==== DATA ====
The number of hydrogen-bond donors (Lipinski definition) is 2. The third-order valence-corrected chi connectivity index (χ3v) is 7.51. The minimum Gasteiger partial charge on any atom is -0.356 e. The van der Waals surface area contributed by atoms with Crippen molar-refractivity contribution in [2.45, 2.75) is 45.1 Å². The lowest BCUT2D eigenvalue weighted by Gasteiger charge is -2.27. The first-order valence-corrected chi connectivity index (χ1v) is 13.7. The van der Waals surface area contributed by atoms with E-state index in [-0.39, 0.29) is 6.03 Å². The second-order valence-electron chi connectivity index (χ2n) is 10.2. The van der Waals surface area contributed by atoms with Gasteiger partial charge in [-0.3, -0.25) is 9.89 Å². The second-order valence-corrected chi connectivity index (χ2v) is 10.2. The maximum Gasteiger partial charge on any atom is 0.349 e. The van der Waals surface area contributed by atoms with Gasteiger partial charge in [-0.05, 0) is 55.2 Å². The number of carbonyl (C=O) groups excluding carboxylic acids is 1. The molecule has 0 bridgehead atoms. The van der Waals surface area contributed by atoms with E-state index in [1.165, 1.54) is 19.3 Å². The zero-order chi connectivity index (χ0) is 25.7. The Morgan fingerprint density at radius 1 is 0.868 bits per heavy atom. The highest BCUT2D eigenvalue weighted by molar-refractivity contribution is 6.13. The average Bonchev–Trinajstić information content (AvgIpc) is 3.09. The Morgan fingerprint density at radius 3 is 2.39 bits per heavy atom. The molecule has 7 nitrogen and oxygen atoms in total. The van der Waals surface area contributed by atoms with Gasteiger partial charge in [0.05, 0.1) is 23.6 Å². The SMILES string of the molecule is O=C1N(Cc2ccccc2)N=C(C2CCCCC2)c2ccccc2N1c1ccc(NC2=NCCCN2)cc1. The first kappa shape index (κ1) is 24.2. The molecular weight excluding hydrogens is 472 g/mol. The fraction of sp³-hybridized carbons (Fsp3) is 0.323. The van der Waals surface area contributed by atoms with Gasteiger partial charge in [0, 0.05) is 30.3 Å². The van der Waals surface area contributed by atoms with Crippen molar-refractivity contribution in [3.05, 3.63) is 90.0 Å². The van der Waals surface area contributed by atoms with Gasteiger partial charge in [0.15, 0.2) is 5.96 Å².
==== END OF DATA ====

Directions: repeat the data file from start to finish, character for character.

The number of hydrogen-bond donors (Lipinski definition) is 2. The third-order valence-corrected chi connectivity index (χ3v) is 7.51. The minimum Gasteiger partial charge on any atom is -0.356 e. The van der Waals surface area contributed by atoms with Crippen molar-refractivity contribution in [2.45, 2.75) is 45.1 Å². The lowest BCUT2D eigenvalue weighted by Gasteiger charge is -2.27. The first-order valence-corrected chi connectivity index (χ1v) is 13.7. The van der Waals surface area contributed by atoms with E-state index in [-0.39, 0.29) is 6.03 Å². The second-order valence-electron chi connectivity index (χ2n) is 10.2. The van der Waals surface area contributed by atoms with Gasteiger partial charge in [-0.3, -0.25) is 9.89 Å². The second-order valence-corrected chi connectivity index (χ2v) is 10.2. The maximum Gasteiger partial charge on any atom is 0.349 e. The van der Waals surface area contributed by atoms with Gasteiger partial charge in [-0.05, 0) is 55.2 Å². The number of carbonyl (C=O) groups excluding carboxylic acids is 1. The molecule has 0 bridgehead atoms. The van der Waals surface area contributed by atoms with E-state index in [1.165, 1.54) is 19.3 Å². The zero-order chi connectivity index (χ0) is 25.7. The Morgan fingerprint density at radius 1 is 0.868 bits per heavy atom. The highest BCUT2D eigenvalue weighted by molar-refractivity contribution is 6.13. The average Bonchev–Trinajstić information content (AvgIpc) is 3.09. The Morgan fingerprint density at radius 3 is 2.39 bits per heavy atom. The molecule has 7 nitrogen and oxygen atoms in total. The van der Waals surface area contributed by atoms with Gasteiger partial charge in [0.05, 0.1) is 23.6 Å². The SMILES string of the molecule is O=C1N(Cc2ccccc2)N=C(C2CCCCC2)c2ccccc2N1c1ccc(NC2=NCCCN2)cc1. The first kappa shape index (κ1) is 24.2. The molecular weight excluding hydrogens is 472 g/mol. The fraction of sp³-hybridized carbons (Fsp3) is 0.323. The van der Waals surface area contributed by atoms with Gasteiger partial charge in [0, 0.05) is 30.3 Å². The van der Waals surface area contributed by atoms with Crippen molar-refractivity contribution in [3.05, 3.63) is 90.0 Å². The van der Waals surface area contributed by atoms with Gasteiger partial charge in [0.15, 0.2) is 5.96 Å².